As the Anshe Chesed congregation continued to grow, the need for a strong political leader became apparent and a search was initiated. A very able rabbi, Bernard Henry Gotthelf, from Louisville, Kentucky, was offered, and accepted, the pulpit of Anshe Chesed. Interestingly enough, Rabbi Gotthelf had been the second Jewish Chaplain with the Union Forces in the Civil War.
To accommodate the growing congregation, a lot was purchased on Cherry Street, between China and Clay Streets. In May of 1870, a magnificent Temple was completed, and very elaborated dedicatory services held, attended by leading religious and political leaders of the community and state, including the governor. This synagogue on Cherry Street served as the Anshe Chesed congregation for a full century.
Seeking social outlets for the youth, the affluent Jewish community in Vicksburg organized the Young Men’s Hebrew Benevolent Association in 1871 (later to become the B’nai B’rith Literary Society). In 1892, a beautiful building was built on the corner of Clay and Walnut Street to house this association, only to be destroyed by fire in 1915. Completely rebuilding the structure, the social life of the Jewish community continued there until the building was sold to the city of Vicksburg in 1967.
Over time, traditional Judaism became increasingly difficult to observe in a community so far removed from the mainstream of Jewish life in the U.S. cities of the East and the North. The spirit of reform was in the air among many of the German Jews in the United States, and its impact reached the Anshe Chesed congregation in Vicksburg. In 1873, a Union congregation of American Hebrew Congregation was founded in Cincinnati, Ohio, and one year later, Anshe Chesed of Vicksburg was admitted as a member of this group of congregations under the banner of Reform Judaism. The largest Jewish congregation in Mississippi, Anshe Chesed moved rapidly to adopt the changes of Reform Judaism and a proud and prosperous Jewish community greeted the turn of the century and the years ahead.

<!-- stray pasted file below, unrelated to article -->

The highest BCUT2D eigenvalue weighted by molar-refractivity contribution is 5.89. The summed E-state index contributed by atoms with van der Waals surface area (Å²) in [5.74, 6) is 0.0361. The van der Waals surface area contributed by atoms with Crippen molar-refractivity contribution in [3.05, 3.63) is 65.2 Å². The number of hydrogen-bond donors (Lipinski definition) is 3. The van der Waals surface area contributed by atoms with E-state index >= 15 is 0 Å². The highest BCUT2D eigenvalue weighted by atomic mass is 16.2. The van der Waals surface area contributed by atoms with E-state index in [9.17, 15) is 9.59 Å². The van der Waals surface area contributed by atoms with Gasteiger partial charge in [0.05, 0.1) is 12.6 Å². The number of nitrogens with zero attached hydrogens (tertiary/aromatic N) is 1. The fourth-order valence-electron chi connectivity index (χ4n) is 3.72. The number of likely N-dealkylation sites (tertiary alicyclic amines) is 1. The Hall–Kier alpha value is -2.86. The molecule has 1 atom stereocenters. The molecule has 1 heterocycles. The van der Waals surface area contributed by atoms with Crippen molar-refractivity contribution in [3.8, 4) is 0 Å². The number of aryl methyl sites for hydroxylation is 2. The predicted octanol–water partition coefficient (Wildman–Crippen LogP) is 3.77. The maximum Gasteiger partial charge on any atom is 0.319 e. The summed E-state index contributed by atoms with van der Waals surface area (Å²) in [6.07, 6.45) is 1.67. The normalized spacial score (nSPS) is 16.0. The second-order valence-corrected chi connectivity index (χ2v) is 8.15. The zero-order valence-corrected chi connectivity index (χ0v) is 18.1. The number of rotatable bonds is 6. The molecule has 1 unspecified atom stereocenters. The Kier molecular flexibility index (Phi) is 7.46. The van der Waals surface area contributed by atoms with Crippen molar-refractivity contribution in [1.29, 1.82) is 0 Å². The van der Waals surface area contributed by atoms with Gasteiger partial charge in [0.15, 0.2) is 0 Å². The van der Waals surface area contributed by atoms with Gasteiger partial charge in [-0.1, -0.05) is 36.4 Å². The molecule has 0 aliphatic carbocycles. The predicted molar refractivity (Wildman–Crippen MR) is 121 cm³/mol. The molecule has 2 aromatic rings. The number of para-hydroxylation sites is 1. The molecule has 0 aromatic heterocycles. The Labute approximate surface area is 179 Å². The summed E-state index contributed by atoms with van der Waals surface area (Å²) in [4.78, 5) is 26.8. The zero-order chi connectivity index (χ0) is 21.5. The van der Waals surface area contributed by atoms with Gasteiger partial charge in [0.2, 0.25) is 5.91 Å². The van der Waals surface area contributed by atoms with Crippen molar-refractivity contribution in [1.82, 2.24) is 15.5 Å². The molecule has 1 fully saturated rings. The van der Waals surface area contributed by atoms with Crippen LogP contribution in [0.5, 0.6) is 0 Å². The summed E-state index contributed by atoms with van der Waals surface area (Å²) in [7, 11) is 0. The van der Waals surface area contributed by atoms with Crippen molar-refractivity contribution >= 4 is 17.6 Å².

With few exceptions, Jews from Eastern Europe did not settle in Vicksburg in the great wave of immigration from 1880-1920. In 1876, the Mississippi River, upon which the city was founded and from where the city derived a large portion of its income, changed courses and moved away from the city front. The cities growth became stagnant, as did the water in the old bed of the River at the waterfront. However, the city survived, and when the Yazoo Diversion Canal again brought a waterfront to the city, the downtown community was viable again. In the 1930's most of the businesses in the city were owned by the Jewish community, but after World War II, many young men came back from the war and did not enter into the businesses their families had had for generations. This, along with the Jewish immigrants preferring to be among like-minded kinsmen who followed traditionalist (orthodox) religion, helped to reduce the size and influence of the Jewish community in the city.
By the late 1960’s, the magnificent temple on Cherry Street had also fallen on hard times. A new temple was erected at the end of Grove Street on land adjoining the Jewish Cemetery and was dedicated in 1970. The temple today still used the Torah given to them by the Sartorius’ brother before the Civil War. Three other Torahs also located at the Temple, are used in services. Very valuable to the congregation, both religiously as well as monetarily, the Torah very seldom leaves the Temple. The Temple on Cherry Street, no longer used for temple services was occupied for a short time as a church, but then in the late 1970's was torn down, and Vicksburg lost one of its most beautiful structures. With the destruction of the oldest Temple in the State of Mississippi, the catalyst for the preservation of historic building in the city was initiated, and many structures are saved today, because of the loss of the Anshe Chesed Temple. The oldest Temple in the State today, is the Temple in Port Gibson, Mississippi.
Editors Note: David has harvested the passages above from several sources on the Jewish history of Vicksburg. The local Jewish population has dwindled away as children have moved away to bigger cities, someday soon they will be only a memory. Anshe Chesed is now under the care of “The Friends of the Vicksburg National Military Park.